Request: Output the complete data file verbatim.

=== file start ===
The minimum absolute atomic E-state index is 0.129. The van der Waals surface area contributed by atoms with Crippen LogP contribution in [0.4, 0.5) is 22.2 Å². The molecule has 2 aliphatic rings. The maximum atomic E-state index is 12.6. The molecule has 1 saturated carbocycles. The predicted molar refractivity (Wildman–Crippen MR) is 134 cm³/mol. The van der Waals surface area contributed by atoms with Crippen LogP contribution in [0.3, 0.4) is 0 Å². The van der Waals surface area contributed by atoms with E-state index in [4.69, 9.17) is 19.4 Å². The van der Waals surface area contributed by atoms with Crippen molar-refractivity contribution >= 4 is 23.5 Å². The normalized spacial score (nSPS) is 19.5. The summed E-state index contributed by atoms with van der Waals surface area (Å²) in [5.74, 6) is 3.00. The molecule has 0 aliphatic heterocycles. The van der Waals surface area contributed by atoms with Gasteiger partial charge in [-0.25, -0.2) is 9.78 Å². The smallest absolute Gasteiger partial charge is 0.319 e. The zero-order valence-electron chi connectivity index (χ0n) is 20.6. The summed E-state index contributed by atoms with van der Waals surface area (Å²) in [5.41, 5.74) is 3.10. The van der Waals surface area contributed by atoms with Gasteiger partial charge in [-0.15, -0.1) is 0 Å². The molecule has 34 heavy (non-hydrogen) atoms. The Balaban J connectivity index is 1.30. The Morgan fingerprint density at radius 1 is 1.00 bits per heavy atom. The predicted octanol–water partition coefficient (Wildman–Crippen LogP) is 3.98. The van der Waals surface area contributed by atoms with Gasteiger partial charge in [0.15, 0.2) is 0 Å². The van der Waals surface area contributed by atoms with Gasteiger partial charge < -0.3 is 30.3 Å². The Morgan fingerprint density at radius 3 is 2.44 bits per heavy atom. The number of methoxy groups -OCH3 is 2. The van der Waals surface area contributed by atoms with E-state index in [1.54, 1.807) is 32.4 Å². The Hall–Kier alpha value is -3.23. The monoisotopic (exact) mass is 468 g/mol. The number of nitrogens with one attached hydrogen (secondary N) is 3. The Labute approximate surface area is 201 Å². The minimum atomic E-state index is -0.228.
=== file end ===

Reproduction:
The minimum absolute atomic E-state index is 0.129. The van der Waals surface area contributed by atoms with Crippen LogP contribution in [0.4, 0.5) is 22.2 Å². The molecule has 2 aliphatic rings. The maximum atomic E-state index is 12.6. The molecule has 1 saturated carbocycles. The predicted molar refractivity (Wildman–Crippen MR) is 134 cm³/mol. The van der Waals surface area contributed by atoms with Crippen LogP contribution in [0.3, 0.4) is 0 Å². The van der Waals surface area contributed by atoms with E-state index in [4.69, 9.17) is 19.4 Å². The van der Waals surface area contributed by atoms with Crippen molar-refractivity contribution >= 4 is 23.5 Å². The normalized spacial score (nSPS) is 19.5. The summed E-state index contributed by atoms with van der Waals surface area (Å²) in [5.74, 6) is 3.00. The molecule has 0 aliphatic heterocycles. The van der Waals surface area contributed by atoms with Gasteiger partial charge in [-0.25, -0.2) is 9.78 Å². The smallest absolute Gasteiger partial charge is 0.319 e. The zero-order valence-electron chi connectivity index (χ0n) is 20.6. The summed E-state index contributed by atoms with van der Waals surface area (Å²) in [5.41, 5.74) is 3.10. The van der Waals surface area contributed by atoms with Gasteiger partial charge in [-0.15, -0.1) is 0 Å². The molecule has 34 heavy (non-hydrogen) atoms. The Balaban J connectivity index is 1.30. The Morgan fingerprint density at radius 1 is 1.00 bits per heavy atom. The predicted octanol–water partition coefficient (Wildman–Crippen LogP) is 3.98. The van der Waals surface area contributed by atoms with Gasteiger partial charge in [0.15, 0.2) is 0 Å². The van der Waals surface area contributed by atoms with Gasteiger partial charge < -0.3 is 30.3 Å². The Morgan fingerprint density at radius 3 is 2.44 bits per heavy atom. The number of methoxy groups -OCH3 is 2. The van der Waals surface area contributed by atoms with E-state index in [1.54, 1.807) is 32.4 Å². The Hall–Kier alpha value is -3.23. The monoisotopic (exact) mass is 468 g/mol. The number of nitrogens with one attached hydrogen (secondary N) is 3. The Labute approximate surface area is 201 Å². The minimum atomic E-state index is -0.228.